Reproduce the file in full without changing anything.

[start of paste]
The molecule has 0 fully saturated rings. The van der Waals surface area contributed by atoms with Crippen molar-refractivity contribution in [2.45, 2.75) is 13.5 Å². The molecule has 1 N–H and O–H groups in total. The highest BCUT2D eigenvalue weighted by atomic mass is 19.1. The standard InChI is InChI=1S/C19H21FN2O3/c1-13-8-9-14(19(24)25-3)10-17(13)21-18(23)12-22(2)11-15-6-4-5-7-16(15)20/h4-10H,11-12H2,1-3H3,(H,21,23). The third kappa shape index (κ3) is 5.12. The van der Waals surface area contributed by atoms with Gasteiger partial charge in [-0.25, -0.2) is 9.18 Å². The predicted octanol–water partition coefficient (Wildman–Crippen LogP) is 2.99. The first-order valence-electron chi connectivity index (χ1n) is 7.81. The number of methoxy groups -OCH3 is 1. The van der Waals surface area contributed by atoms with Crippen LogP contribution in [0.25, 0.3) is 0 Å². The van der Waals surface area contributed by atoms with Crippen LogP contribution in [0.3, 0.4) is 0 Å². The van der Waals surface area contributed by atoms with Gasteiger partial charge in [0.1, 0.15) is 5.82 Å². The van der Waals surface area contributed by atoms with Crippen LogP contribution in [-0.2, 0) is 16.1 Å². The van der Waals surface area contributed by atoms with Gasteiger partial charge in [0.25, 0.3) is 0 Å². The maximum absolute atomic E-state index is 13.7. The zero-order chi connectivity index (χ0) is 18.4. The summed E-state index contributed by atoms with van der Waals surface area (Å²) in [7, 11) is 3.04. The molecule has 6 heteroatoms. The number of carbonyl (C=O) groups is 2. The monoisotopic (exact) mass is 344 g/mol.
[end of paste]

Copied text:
The molecule has 0 fully saturated rings. The van der Waals surface area contributed by atoms with Crippen molar-refractivity contribution in [2.45, 2.75) is 13.5 Å². The molecule has 1 N–H and O–H groups in total. The highest BCUT2D eigenvalue weighted by atomic mass is 19.1. The standard InChI is InChI=1S/C19H21FN2O3/c1-13-8-9-14(19(24)25-3)10-17(13)21-18(23)12-22(2)11-15-6-4-5-7-16(15)20/h4-10H,11-12H2,1-3H3,(H,21,23). The third kappa shape index (κ3) is 5.12. The van der Waals surface area contributed by atoms with Gasteiger partial charge in [-0.25, -0.2) is 9.18 Å². The predicted octanol–water partition coefficient (Wildman–Crippen LogP) is 2.99. The first-order valence-electron chi connectivity index (χ1n) is 7.81. The number of methoxy groups -OCH3 is 1. The van der Waals surface area contributed by atoms with Crippen LogP contribution in [0.25, 0.3) is 0 Å². The van der Waals surface area contributed by atoms with Crippen LogP contribution in [0.3, 0.4) is 0 Å². The van der Waals surface area contributed by atoms with Gasteiger partial charge in [0.1, 0.15) is 5.82 Å². The van der Waals surface area contributed by atoms with Crippen LogP contribution in [-0.2, 0) is 16.1 Å². The van der Waals surface area contributed by atoms with Gasteiger partial charge in [0.25, 0.3) is 0 Å². The maximum absolute atomic E-state index is 13.7. The zero-order chi connectivity index (χ0) is 18.4. The summed E-state index contributed by atoms with van der Waals surface area (Å²) in [7, 11) is 3.04. The molecule has 6 heteroatoms. The number of carbonyl (C=O) groups is 2. The monoisotopic (exact) mass is 344 g/mol.